Carlo Ancelotti's decision to leave out Fernando Torres paid off as Florent Malouda and Salomon Kalou fired Chelsea up to second in the Barclays Premier League with a 3-1 home win over Birmingham.
The champions beat Birmingham to become Manchester United's closest challengers, moving to within six points of the leaders and giving themselves a glimmer of hope of retaining their crown.
Once again looking far more comfortable in their tried-and-trusted 4-3-3 formation, Malouda and Kalou scored brilliant first-half goals, and the former struck again before Sebastian Larsson netted a consolation from the penalty spot.
Chelsea therefore capitalised on United's failure to win at Newcastle yesterday and, with a trip to Old Trafford to come, there is a slim chance they could yet snatch the title.
Realistically, though, they would need to win all their remaining games and, on the evidence of tonight, their best chance of doing so would be sticking with Drogba, Malouda and Kalou up front.
The failure of Torres - who came off the bench to extend his goal drought to 893 minutes - to earn a recall was significant as it was the first time he had not started after being on the bench in the previous match.
Ancelotti, who last week appeared all but resigned to losing his job, had clearly decided the disparity between his form and Drogba's was too severe to ignore.
With square pegs in square holes, it took Chelsea's front three less than three minutes to unlock Birmingham with a super goal.
John Terry sprayed the ball wide to the recalled Paulo Ferreira, whose cross was flicked on by Drogba for Malouda to crash home.
Birmingham goalkeeper Ben Foster, who had proven unbeatable in the reverse fixture at St Andrew's, almost fumbled Drogba's 25-yarder into his own net and was nearly chipped by the resurgent Ivory Coast striker.
Kalou was also not afraid to try his luck and produced a magnificent second goal in the 26th minute, turning away from Roger Johnson, side-stepping Stuart Parnaby and unleashing an unstoppable 20-yard shot into the corner of Foster's net.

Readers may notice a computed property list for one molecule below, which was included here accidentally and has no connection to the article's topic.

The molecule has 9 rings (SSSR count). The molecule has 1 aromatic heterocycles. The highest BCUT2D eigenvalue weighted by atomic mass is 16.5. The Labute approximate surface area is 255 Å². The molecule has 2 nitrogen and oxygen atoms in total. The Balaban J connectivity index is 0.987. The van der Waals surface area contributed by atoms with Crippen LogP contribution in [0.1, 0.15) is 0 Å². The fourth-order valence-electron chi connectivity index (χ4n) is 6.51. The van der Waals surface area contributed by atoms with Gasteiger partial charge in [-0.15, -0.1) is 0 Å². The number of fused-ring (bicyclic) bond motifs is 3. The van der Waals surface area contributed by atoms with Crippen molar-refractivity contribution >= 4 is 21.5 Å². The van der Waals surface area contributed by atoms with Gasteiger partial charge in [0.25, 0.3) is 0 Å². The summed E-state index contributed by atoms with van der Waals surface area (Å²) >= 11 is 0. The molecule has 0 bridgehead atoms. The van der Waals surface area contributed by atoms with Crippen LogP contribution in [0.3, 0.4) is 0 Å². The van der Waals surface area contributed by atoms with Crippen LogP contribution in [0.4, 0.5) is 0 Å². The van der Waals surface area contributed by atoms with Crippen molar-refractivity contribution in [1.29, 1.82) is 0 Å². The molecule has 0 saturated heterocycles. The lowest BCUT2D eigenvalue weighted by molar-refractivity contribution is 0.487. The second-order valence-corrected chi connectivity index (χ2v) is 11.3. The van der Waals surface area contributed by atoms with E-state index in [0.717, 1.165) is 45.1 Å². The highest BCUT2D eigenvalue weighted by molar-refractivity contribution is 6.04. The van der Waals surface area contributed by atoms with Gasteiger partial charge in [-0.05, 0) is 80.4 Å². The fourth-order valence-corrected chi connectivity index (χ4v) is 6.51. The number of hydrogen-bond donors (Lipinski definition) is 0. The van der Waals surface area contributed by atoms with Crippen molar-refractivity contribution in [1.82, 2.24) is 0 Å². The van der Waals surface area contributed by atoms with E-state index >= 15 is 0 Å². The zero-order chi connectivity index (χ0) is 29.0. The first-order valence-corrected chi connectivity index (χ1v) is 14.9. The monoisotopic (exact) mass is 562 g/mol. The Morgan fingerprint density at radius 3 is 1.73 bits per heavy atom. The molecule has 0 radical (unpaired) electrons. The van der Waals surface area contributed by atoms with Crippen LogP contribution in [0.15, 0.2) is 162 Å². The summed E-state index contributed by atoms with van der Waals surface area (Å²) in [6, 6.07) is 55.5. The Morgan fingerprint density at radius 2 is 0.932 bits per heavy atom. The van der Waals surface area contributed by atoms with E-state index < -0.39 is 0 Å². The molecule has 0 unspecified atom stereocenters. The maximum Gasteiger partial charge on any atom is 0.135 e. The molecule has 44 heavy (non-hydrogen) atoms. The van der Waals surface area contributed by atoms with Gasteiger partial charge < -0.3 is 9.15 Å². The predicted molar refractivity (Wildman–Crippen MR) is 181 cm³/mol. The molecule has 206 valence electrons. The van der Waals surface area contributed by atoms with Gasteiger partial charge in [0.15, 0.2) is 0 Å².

Players were taking regular drinks breaks on what was a sweltering evening at Stamford Bridge.
But it was the visitors' defence which was feeling the heat as Drogba's snapshot forced Foster into a fingertip save, Kalou nodded over the bar, Foster saved Lampard's tame effort and Michael Essien hooked wide.
Birmingham's first-half chances fell to Cameron Jerome, whose Premier League goal drought stretches back to November.
The striker saw one effort tipped wide by Petr Cech and also saw a shot on the turn blocked after being set up by Alexander Hleb, who was handed his first start for two months despite saying this week he did not want to stay at the club when his loan expires.
Parnaby earned what proved the game's only booking for bringing down Kalou shortly after the restart, with Essien seeing his header from Drogba's resulting free-kick deflected behind.
Chelsea began to get sloppy and Johnson headed a corner just wide before Cole was replaced by Ryan Bertrand, the 21-year-old finally earning his debut after a career spent out on loan.
The newcomer took less than six minutes to make an impact, Malouda rising to head home his 62nd-minute cross unchallenged.
Torres had been warming up in the meantime and, with the game won, he and Nicolas Anelka made their entrance in the 67th minute, replacing Malouda and Kalou.
The remainder of the game became about whether Torres could end his 870-minute goal drought for club and country, 701 of them in a Chelsea shirt.
"He's gonna score in a minute", the Chelsea fans sang about their £50million man.
But it was Birmingham who got the next goal thanks to the latest in what is becoming an alarming collection of rash challenges from David Luiz.
The Brazilian clearly tripped substitute Matt Derbyshire and, after snatching the ball from team-mate Craig Gardner, Larsson stepped up to score.
Derbyshire also dragged wide after Anelka lost the ball in midfield.
With five minutes remaining, Larsson was penalised for a backpass but Drogba refused to give Torres the chance to break his duck, duly blazing the indirect free-kick over the bar.